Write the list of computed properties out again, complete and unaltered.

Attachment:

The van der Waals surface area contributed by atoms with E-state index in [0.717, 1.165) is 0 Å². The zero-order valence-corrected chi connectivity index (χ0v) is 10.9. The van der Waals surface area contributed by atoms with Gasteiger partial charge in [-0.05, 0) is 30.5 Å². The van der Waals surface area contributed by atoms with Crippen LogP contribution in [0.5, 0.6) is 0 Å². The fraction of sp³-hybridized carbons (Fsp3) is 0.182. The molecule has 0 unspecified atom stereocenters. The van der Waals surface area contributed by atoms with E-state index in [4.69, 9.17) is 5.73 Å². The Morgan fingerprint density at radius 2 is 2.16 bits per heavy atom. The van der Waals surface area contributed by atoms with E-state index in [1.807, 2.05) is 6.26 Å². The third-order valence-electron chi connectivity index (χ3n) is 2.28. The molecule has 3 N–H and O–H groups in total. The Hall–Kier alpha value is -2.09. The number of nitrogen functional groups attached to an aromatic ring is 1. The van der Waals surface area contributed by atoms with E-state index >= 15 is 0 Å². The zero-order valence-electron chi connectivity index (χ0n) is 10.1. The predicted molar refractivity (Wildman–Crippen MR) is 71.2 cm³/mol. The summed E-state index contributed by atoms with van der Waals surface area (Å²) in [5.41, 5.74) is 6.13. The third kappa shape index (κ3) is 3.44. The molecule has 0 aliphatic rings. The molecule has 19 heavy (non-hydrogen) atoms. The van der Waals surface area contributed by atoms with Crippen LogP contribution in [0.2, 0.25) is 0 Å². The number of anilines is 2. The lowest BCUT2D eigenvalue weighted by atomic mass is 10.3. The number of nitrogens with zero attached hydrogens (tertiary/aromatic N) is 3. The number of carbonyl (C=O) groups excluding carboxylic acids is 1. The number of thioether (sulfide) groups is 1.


The van der Waals surface area contributed by atoms with E-state index in [0.717, 1.165) is 0 Å². The zero-order valence-corrected chi connectivity index (χ0v) is 10.9. The van der Waals surface area contributed by atoms with Gasteiger partial charge in [-0.05, 0) is 30.5 Å². The van der Waals surface area contributed by atoms with Crippen LogP contribution in [0.5, 0.6) is 0 Å². The fraction of sp³-hybridized carbons (Fsp3) is 0.182. The molecule has 0 unspecified atom stereocenters. The van der Waals surface area contributed by atoms with E-state index in [4.69, 9.17) is 5.73 Å². The Morgan fingerprint density at radius 2 is 2.16 bits per heavy atom. The van der Waals surface area contributed by atoms with E-state index in [1.807, 2.05) is 6.26 Å². The third-order valence-electron chi connectivity index (χ3n) is 2.28. The molecule has 3 N–H and O–H groups in total. The Hall–Kier alpha value is -2.09. The number of nitrogen functional groups attached to an aromatic ring is 1. The van der Waals surface area contributed by atoms with E-state index >= 15 is 0 Å². The zero-order valence-electron chi connectivity index (χ0n) is 10.1. The predicted molar refractivity (Wildman–Crippen MR) is 71.2 cm³/mol. The summed E-state index contributed by atoms with van der Waals surface area (Å²) in [5.41, 5.74) is 6.13. The third kappa shape index (κ3) is 3.44. The molecule has 0 aliphatic rings. The molecule has 19 heavy (non-hydrogen) atoms. The van der Waals surface area contributed by atoms with Crippen LogP contribution in [0.2, 0.25) is 0 Å². The number of anilines is 2. The lowest BCUT2D eigenvalue weighted by atomic mass is 10.3. The number of nitrogens with zero attached hydrogens (tertiary/aromatic N) is 3. The number of carbonyl (C=O) groups excluding carboxylic acids is 1. The number of thioether (sulfide) groups is 1.